Liverpool 4 Celtic 1.
More than 12,000 Celtic fans travelled south last night to reunite with their old friends from Merseyside for the celebration of Ronnie Moran's 50 years of sterling service at Liverpool and provided a party atmosphere that continued long after the lights went out at Anfield.
Celtic's defeat failed to dampen the enthusiasm of their followers - the night, after all, belonged to Moran; player, coach, and legen-dary member of the most famous bootroom in football.
He will benefit to the tune of #200,000, thanks to an attendance of around 33,300, but money has never been the motivation for a man who stands for all that is good and, sadly, all that has been lost to the game.
It was a fitting appreciation of the type of dedication that is likely to become extinct amid a lucre-driven revolution and friends, past and present, turned out to pay homage to the 66-year-old who helped shape the careers of many of the Anfield favourites who returned to pay homage, none more so than Kenny Dalglish.
Both sets of fans mingled since early afternoon, when they were invited to pay a floral tribute to those Liverpool fans killed during the Hillsborough disaster 11 years ago.
The emotion carried long into the night but there were a lot of laughs along the way, too, and the fun kicked off with a celebrity match involving Celtic and Liverpool players from yesteryear. There was a sprinkling of other famous faces from Merseyside, including some of those angst-ridden Scallies from Brookside Close. Bruce Grobbelaar made a return between the Anfield posts alongside former team-mates Ian Rush and Craig Johnstone.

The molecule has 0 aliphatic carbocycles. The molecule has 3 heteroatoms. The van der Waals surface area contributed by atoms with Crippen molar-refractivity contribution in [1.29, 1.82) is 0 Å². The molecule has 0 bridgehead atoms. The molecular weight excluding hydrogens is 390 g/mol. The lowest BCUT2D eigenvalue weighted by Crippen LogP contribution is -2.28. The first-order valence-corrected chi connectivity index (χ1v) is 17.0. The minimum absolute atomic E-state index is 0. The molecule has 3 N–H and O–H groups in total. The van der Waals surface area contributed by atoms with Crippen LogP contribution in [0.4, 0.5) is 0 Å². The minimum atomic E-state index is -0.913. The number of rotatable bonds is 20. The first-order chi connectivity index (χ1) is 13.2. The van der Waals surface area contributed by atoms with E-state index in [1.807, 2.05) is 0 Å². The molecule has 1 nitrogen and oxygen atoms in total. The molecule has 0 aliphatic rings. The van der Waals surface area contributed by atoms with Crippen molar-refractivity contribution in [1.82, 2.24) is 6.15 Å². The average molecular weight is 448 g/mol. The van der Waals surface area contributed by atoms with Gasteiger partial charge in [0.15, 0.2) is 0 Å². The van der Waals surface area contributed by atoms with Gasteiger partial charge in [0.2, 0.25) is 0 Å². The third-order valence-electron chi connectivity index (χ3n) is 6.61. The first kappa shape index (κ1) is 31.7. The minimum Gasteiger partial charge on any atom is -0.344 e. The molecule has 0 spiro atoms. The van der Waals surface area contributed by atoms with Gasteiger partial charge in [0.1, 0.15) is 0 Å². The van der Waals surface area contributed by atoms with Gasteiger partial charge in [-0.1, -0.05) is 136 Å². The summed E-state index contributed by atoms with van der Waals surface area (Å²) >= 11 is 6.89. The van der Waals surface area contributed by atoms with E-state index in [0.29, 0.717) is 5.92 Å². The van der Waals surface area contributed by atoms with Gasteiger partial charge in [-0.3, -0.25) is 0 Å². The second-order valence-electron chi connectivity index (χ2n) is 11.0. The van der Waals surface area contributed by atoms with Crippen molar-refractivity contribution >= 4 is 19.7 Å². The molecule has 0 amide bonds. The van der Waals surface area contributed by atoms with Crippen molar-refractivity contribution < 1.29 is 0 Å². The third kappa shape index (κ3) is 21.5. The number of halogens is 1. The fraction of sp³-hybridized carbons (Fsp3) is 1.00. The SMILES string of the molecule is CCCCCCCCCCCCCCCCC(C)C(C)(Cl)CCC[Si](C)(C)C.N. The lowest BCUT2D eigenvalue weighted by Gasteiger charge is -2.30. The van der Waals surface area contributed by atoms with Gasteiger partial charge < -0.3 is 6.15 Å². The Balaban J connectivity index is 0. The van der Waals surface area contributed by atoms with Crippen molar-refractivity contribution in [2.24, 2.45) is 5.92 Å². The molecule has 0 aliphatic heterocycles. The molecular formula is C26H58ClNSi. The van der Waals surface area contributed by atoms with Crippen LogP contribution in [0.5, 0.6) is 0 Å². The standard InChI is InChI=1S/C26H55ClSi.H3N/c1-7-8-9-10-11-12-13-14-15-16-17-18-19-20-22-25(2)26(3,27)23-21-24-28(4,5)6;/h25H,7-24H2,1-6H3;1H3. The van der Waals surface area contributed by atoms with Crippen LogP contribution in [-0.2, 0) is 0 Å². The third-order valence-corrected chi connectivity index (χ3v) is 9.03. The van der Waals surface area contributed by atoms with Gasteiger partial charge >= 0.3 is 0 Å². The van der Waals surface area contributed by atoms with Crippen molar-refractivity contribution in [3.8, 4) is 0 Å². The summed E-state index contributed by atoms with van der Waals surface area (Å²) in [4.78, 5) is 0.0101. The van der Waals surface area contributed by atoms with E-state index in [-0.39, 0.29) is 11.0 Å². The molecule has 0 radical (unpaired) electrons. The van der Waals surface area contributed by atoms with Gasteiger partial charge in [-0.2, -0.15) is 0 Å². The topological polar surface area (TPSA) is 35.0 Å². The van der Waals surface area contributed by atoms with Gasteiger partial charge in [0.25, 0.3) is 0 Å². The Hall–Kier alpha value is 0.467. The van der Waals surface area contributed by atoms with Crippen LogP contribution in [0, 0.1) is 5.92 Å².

The biggest cheer, however, was reserved for the man no doubt relieved to find sanctuary in an old stomping ground during turbu-lent times.
Kenny Dalglish, interim head coach at Celtic, left the pre-match team-talk to his assistant, Tommy Burns, while he pulled on the hooped No.7 shirt, only to swop it at the interval for the red of Liverpool and the less familiar No.8 jersey.
Former Anfield favourite Jason McAteer made a guest appearance for a Celtic side riddled by injuries and he was joined by Blackburn Rovers team-mate and Scottish internationalist Christian Dailly.
The introduction of Gerry Marsden, who was in hearty voice despite the fact he was without his Pacemakers, was a surprise of which local lass Cilla Black would have been proud and the two sets of fans cemented their historical friendship with a rousing rendition of 'You'll Never Walk Alone' as the teams lined up either side of Moran and five replica European Cups, four belonging to the hosts and the other, of course, commemorating Celtic's famous triumph in 1967.
Traditionally, the main event has difficulty in producing a fitting climax to such a nostalgic evening, but the fans cared not a jot.
Those supporters who made the journey south to escape their domestic troubles were in particulary high spirits but their Old Firm rivals were never far from their thoughts, with less than complimentary words about Walter Smith, the former Ibrox manager now operating on the other side of the Merseyside divide, proving popular in the red sea.
Robbie Fowler was also on the receiving end of some jocular jeers as a consequence of his Rangers tendencies and he was met with a chorus of ironic cheers after squandering the first chance of the match, spooning ridiculously over the bar from six yards.